“The Light shines in the darkness, [John says] and the darkness has not overcome it.” Here on this full moon Christmas, it is in the dark winter sky that the moon glows so bright. It is this darkest time of year that makes us Christians in the northern hemisphere so crave the light, candle light, Christmas lights, the Light of the world. It is because of the darkness, that we can see the stars and the Milky Way. The Light shines in the darkness, but God made the light and the darkness–so it says right there on the first page of our Bibles–so God is in the darkness as well as the light.

Our Jewish brothers and sisters have a celebration of light shining in the darkness at this time of year, called Chanukah. It is the Festival of Lights, though, not the Festival of Light, referring to the lights of the candles on the memorrah, symbolizing the 8 nights in which the lamp burned in the Temple and the oil did not run out, giving hope to a people under seige. Traditionally (writes Rabbi David Seidenberg) [Tikkun.org, Dec. 10, 2015], the candles of the menorah, or chanukiyah, must be set up in a line and be set apart from each other, so that their flames don’t overlap and become visually “like a torch.” What that technical detail means is they must be separated by darkness.

Is that not our experience of these Christmas candles or the lights on a Christmas tree? It is their lights shining in the darkness, the darkness between the lights, the darkness of wintertime, that makes them so sweet. So Rabbi Seidenberg writes,

that is the actual experience of sitting and watching the candles. No one sits in front of the menorah thinking, “I can’t wait for these candles to grow so bright that there’s no more darkness.” Darkness is the matrix that makes the candles beautiful and sweet….Chanukah should be a celebration and savoring of the darkness, as well as an appreciation of the turning of the light.

We in the west tend to worship the light–the “bright lights, big city” draw our children, stores open 24-7 with parking lots flooded with light. The view of the earth at night from space over the past decades shows an increasing creep of light – light pollution, really, for we and the creatures of the earth are not made to live in constant light. We need the darkness for our internal systems and rhythms to work. We have literally become light crazy.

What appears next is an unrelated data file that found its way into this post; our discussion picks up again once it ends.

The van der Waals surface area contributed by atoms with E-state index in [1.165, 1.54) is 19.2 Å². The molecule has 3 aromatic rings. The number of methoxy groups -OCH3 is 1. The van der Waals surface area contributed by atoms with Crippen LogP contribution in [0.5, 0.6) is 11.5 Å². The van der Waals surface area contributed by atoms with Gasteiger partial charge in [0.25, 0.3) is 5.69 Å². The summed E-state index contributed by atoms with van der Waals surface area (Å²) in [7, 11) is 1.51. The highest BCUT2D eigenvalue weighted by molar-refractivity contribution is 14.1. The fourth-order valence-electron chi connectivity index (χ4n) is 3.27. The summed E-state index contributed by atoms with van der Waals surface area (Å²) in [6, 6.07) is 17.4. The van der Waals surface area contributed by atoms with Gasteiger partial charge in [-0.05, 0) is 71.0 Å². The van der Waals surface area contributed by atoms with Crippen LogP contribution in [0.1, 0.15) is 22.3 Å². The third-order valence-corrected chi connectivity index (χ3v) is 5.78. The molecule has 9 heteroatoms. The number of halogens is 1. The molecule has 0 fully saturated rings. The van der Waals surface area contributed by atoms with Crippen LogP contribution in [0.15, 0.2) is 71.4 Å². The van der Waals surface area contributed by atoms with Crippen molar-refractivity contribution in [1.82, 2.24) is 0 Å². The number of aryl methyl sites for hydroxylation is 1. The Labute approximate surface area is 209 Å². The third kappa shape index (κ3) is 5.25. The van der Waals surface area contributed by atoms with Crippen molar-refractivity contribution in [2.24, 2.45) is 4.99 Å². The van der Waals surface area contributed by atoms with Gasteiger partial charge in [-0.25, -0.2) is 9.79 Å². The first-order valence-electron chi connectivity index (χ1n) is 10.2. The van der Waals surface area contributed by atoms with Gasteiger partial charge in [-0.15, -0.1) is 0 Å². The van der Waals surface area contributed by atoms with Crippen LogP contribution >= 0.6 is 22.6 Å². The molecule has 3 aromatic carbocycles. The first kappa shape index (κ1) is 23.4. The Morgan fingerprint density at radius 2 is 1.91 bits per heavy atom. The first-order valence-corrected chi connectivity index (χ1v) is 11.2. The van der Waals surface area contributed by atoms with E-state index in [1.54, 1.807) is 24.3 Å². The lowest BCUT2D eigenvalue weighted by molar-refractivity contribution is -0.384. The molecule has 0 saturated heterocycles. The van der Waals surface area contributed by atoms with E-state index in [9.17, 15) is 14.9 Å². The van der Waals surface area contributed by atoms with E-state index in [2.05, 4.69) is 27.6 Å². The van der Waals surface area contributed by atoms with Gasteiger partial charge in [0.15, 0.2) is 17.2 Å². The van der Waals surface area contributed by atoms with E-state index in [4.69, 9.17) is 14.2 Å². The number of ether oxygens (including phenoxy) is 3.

God is light, but that is not all God is. The Hebrew word shekhinah describes the immanence – the nearness, the presence– of God. “To speak in theological poetry,” Rabbi Seidenberg writes, “The darkness of the shekhinah is the womb-space that gives birth to the world.It is in the darkness that our eyes pick up the signals to tell our organs and glands that it’s time to renew, to ramp up the growth of cells. It is in the darkness of the womb that eggs are fertilized and implanted and babies grow. It is in the darkness of winter, in the darkness of the soil, that fungi and roots weave together and grow. The great 20th c. psychologist Carl Jung wrote, “One does not become enlightened by imagining figures of light, but by making the darkness conscious.” By facing all that is within us, including all that we might rather not see, that is the hero’s journey that leads to enlightenment.

The grown man Jesus spoke about those who were blind and yet could see, and those who thought they weren’t blind but could not see. “It makes me wonder,” Barbara Brown Taylor writes, “how seeing has made me blind–by giving me cheap confidence that one quick glance at things can tell me what they are, by distracting me from learning how the light inside me works, by fooling me into thinking I have a clear view of how things really are, of where the road leads, of who can see rightly and who cannot.” [Learning to Walk in the Dark, p. 108]

So what should we be teaching about our festival of lights? [Rabbi Seidenberg writes of Chanukah] If the flames need to be nestled in darkness, if darkness nurtures the light, then Chanukah is a time when we are planting seeds of light. That is what the tiny flames of the Chanukah candles really look like, after all.

“Planting seeds of light.” That’s what our candles do as well. And this night, we are reminded that God has planted seeds of light in every human baby, in each one of us, in fact, and in the darkness of the world, we are to grow and blossom and become food and drink for one another and for the whole world. That is what this meal is about. As God came to live among us, to break bread and drink wine, to offer up God’s own body for our healing and hope, so we too are to become God’s body and blood, wrapped in a woman’s womb and then in swaddling cloths, laid in a manger, growing in wisdom and stature, walking the fields and streets of the city. Light shining in the darkness, planting seeds of light. “Whether it is a seed in the ground,” Taylor writes, “a baby in the womb, or Jesus in the tomb, it starts in the dark.” The new birth begins here, tonight, in the darkness. Thanks be to God.

Rev. Mary H. Lee-Clark

 

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